4.3.3  The DPO will ensure that, on a regular basis all data collection methods are reviewed to ensure that collected data continues to be adequate, relevant and not excessive.

4.4  Personal Data must be accurate and kept up to date with every effort to erase or rectify without delay

4.4.1  Personal Data that is stored by the Data Controller must be reviewed and updated as necessary. No data should be kept unless it is reasonable to assume that it is accurate.

4.4.2  The DPO, supported and resourced by the company is responsible for ensuring that all staff are trained in the importance of collecting accurate data and maintaining it.

4.4.3  It is also the responsibility of the Data Subject to ensure that data held by the company is accurate and up to date. Completion of a registration or application form by a Data Subject will include a statement that the data contained therein is accurate at the date of submission.

4.4.4 Lumio Personnel should be required to notify the company of any changes in circumstance to enable personal records to be updated accordingly. Instructions for updating records will be made available to staff. It is the responsibility of the company to ensure that any notification regarding a change of circumstances is recorded and acted upon.

4.5  Personal Data must be kept in a form such that the Data Subject can be identified only as long as is necessary for processing.

4.5.1  Personal Data will be retained until completion of the event and, once its retention date is passed, it must be securely destroyed.

4.6  Personal Data must be processed in a manner that ensures the appropriate security

4.6.1  The DPO, supported and resourced by the company, will carry out a risk assessment taking into account all the circumstances of the company’s controlling or processing operations.

4.6.2  In determining appropriateness, the DPO should also consider the extent of possible damage or loss that might be caused to individuals (e.g. staff or stakeholders) if a security breach occurs, the effect of any security breach on the company itself, and any likely reputational damage including the possible loss of customer trust.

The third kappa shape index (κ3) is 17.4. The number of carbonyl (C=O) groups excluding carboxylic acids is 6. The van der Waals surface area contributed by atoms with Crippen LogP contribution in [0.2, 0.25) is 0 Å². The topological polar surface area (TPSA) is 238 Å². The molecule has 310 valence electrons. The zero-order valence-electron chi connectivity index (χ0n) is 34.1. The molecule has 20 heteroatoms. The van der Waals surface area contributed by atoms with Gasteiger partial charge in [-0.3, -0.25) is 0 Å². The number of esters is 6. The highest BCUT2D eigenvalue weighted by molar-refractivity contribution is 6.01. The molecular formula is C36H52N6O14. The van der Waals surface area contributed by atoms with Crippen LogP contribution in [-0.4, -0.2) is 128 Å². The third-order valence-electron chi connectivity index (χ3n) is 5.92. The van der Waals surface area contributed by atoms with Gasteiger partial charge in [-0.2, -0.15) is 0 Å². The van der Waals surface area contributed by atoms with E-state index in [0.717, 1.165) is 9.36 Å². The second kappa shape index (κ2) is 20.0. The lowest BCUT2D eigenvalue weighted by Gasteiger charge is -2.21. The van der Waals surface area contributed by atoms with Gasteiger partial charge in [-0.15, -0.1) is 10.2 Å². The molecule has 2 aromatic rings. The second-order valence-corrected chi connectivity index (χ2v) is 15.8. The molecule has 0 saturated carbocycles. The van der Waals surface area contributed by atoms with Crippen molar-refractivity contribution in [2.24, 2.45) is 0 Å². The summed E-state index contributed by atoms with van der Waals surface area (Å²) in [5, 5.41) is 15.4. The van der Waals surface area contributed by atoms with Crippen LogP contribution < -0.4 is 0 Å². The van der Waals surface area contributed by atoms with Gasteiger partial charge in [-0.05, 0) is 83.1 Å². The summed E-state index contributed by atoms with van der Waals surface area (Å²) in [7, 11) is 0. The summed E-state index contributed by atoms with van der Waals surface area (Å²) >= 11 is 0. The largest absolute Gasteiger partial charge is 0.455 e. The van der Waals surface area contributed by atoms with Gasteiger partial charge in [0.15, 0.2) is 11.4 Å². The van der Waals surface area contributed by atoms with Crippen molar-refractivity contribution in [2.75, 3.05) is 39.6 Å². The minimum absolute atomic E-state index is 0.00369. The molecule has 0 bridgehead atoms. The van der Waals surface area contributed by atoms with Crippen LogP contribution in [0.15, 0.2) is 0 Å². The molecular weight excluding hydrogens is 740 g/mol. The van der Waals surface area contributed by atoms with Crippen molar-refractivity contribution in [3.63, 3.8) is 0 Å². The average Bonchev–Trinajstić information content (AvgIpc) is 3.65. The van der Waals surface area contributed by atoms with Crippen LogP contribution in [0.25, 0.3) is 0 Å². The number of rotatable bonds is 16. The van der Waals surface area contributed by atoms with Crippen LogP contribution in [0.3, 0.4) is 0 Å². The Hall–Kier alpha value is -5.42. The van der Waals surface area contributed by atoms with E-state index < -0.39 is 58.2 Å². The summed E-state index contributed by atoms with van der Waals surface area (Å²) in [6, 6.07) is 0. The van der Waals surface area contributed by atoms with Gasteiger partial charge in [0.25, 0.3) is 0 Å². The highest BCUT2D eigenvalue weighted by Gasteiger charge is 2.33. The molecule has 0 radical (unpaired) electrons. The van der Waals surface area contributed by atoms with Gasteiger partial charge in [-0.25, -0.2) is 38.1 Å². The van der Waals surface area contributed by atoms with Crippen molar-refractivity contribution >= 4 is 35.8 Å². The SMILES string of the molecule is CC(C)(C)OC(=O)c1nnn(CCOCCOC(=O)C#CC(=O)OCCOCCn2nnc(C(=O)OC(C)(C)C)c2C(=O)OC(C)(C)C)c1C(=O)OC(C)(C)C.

4.6.3  The security measures which the company have in place are set out in section 8 of this Policy. These controls have been selected on the basis of identified risks to Personal Data, and the potential for damage or distress to individuals whose data is being processed.

4.7  The controller must be able to demonstrate compliance with the GDPR’s other principles (accountability)

4.7.1 The GDPR includes provisions that promote accountability and governance. These complement the GDPR’s transparency requirements. The accountability principle in Article 5(2) requires you to demonstrate that you comply with the principles and states explicitly that this is your responsibility.

4.7.2  The company will demonstrate compliance with the data protection principles by implementing data protection policies, adhering to codes of conduct, implementing technical and organisational measures, as well as adopting techniques such as data protection by design and by default, DPIAs, breach notification procedures and incident response plans.

4.7.3  The company must have adequate resources and controls in place to ensure and to document GDPR compliance including:

(a)  appointing a suitably qualified DPO (where necessary) and an executive accountable for data privacy;